When reviewing code or other files, some comments are more critical than others. The reviewer may just have a question or suggest something optional, but they may also have a critical issue that must be resolved before the change can be submitted.
Issue tracking enables reviewers to specify that their comment refers to a defect in the code or file that must be resolved. The owner of the review request will be able to see that issues were filed, and can resolve or discard them one-by-one. This is a faster alternative to replying to each comment with “Fixed.”
Comment dialogs contain an Open an issue checkbox. Comments with this checkbox checked will be filed as an open issue.
By default, Open an issue is checked for new comments.
The checkbox can also be toggled by pressing
Responding to Issues¶
The owner of the review request will see extra buttons on the issue banners below the comment in the reviews for any issues that are opened. These buttons allow for quickly marking issues as either resolved or discarded.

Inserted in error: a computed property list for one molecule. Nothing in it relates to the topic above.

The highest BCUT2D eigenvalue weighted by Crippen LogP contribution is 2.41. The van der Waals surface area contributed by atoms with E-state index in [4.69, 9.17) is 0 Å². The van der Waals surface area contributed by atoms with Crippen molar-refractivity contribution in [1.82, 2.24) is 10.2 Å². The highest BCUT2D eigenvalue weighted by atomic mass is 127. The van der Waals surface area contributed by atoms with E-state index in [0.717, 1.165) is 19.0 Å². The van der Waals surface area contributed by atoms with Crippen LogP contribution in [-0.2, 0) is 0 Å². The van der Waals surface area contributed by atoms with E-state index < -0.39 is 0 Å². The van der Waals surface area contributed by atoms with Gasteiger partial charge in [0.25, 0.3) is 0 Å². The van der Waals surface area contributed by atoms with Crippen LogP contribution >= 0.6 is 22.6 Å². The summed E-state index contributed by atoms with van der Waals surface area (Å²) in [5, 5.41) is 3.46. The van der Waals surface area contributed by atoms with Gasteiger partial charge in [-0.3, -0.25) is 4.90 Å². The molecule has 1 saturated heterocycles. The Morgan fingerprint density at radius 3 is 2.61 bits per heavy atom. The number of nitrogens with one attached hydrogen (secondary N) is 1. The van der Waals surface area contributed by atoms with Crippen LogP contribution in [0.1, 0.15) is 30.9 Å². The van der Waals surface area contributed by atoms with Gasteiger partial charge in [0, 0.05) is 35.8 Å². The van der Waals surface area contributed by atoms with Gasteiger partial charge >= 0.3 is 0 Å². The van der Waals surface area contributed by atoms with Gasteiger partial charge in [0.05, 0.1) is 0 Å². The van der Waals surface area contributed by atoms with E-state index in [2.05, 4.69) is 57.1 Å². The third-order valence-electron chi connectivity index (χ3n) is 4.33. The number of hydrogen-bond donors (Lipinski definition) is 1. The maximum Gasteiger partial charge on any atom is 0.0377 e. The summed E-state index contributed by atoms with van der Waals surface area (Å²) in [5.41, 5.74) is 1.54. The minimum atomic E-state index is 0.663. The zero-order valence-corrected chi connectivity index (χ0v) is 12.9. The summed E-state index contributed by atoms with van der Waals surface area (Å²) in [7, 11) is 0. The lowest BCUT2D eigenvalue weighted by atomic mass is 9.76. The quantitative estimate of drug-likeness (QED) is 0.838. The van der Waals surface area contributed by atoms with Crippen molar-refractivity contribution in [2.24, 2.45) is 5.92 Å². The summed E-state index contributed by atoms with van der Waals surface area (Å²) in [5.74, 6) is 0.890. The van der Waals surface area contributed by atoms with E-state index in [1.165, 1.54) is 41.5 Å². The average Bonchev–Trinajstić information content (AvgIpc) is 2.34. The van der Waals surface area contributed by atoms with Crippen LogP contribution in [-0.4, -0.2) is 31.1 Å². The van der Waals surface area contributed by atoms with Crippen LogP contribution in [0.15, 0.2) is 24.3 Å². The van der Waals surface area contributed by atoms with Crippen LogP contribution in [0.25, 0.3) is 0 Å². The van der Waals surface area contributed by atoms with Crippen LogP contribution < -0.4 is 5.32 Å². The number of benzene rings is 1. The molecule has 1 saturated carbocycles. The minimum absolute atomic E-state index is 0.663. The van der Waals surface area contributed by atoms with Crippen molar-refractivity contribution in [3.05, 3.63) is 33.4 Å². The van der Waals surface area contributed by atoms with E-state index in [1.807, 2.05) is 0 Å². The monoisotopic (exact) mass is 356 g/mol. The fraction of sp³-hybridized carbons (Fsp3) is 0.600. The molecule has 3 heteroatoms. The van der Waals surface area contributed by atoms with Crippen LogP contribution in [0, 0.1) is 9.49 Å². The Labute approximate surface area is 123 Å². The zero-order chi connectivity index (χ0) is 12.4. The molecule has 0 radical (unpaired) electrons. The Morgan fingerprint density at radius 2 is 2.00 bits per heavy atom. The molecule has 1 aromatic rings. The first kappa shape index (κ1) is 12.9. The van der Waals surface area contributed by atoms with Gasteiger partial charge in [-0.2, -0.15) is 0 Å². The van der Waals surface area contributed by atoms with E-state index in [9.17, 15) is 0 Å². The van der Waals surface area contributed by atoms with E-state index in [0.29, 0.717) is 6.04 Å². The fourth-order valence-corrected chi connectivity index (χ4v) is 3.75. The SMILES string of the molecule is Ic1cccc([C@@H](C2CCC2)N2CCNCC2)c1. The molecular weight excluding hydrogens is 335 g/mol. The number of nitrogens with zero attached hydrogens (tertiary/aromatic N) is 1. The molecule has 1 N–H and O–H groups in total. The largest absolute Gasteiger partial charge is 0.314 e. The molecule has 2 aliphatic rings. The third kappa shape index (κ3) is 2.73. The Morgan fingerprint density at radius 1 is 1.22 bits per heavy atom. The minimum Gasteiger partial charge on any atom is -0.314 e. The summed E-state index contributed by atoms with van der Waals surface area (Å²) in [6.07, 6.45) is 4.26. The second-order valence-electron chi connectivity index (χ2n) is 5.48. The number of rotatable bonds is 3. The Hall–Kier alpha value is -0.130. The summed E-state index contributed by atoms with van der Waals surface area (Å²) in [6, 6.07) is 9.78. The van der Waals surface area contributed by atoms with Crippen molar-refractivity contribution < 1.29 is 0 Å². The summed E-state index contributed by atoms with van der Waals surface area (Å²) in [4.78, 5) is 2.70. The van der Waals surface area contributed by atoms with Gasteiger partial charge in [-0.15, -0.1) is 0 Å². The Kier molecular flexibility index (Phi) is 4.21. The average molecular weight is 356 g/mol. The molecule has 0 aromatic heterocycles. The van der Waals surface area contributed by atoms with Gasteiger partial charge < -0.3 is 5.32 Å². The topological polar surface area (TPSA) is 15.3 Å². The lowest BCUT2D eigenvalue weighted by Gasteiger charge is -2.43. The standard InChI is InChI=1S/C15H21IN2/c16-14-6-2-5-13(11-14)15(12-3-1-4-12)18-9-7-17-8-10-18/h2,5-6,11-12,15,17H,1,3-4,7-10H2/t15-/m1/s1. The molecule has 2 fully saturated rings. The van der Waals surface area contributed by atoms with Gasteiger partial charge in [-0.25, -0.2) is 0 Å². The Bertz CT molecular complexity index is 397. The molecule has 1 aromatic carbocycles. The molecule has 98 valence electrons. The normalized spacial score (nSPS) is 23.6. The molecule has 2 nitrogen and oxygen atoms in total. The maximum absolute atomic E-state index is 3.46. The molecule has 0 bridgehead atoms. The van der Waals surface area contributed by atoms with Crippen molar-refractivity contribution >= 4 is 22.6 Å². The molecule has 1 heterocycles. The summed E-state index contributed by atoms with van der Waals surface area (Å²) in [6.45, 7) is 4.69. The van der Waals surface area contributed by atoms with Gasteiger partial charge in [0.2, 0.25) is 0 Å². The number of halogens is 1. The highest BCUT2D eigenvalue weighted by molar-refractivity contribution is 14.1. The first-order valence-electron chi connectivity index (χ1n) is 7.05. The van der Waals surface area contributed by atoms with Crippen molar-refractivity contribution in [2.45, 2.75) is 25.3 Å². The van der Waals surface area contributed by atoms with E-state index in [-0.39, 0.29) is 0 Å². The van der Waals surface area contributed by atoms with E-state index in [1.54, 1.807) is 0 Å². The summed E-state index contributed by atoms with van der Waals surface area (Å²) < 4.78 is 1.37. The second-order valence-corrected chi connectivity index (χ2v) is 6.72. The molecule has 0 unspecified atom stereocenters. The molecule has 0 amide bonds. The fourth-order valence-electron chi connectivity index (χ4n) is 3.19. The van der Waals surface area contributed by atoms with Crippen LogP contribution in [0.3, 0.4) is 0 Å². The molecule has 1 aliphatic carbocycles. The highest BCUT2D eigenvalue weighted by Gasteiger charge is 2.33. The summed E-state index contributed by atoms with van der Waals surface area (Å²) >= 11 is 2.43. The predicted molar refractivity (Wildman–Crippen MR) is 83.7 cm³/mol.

Clicking Fixed will mark that particular issue as fixed, letting other reviewers see that you’ve taken care of the issue.
Clicking Drop will drop that issue. This signals to the reviewers that either their comment didn’t make sense for one reason or another, or that there’s a disagreement about the issue. Generally, this should be followed up with a comment.
Issues that are unintentionally closed one way or another can be re-opened by clicking Re-open.
On the reviews page below the description is a table which lists all of the issues found in reviews.
Clicking the Status drop-down will allow you to choose between Open, Dropped, Resolved, or All issues. Clicking the From drop-down will allow you to filter the list by individual reviewers. Clicking on a row will jump to the comment.
If an issue is particularly important, you can select Require Verification when creating the comment. This will make it so the owner of the review request cannot directly mark the issue as fixed or dropped. Instead, the issue will be set to an intermediate state, waiting for verification. The reviewer (or an administrator) can then verify whether the issue should be closed or reopen it.
Because this adds an extra step to the process, we recommend only requiring verification for extremely important issues that should truly block the change. Unless you have specific high requirements for your industry, using it on every issue is likely to slow down the code review process too much.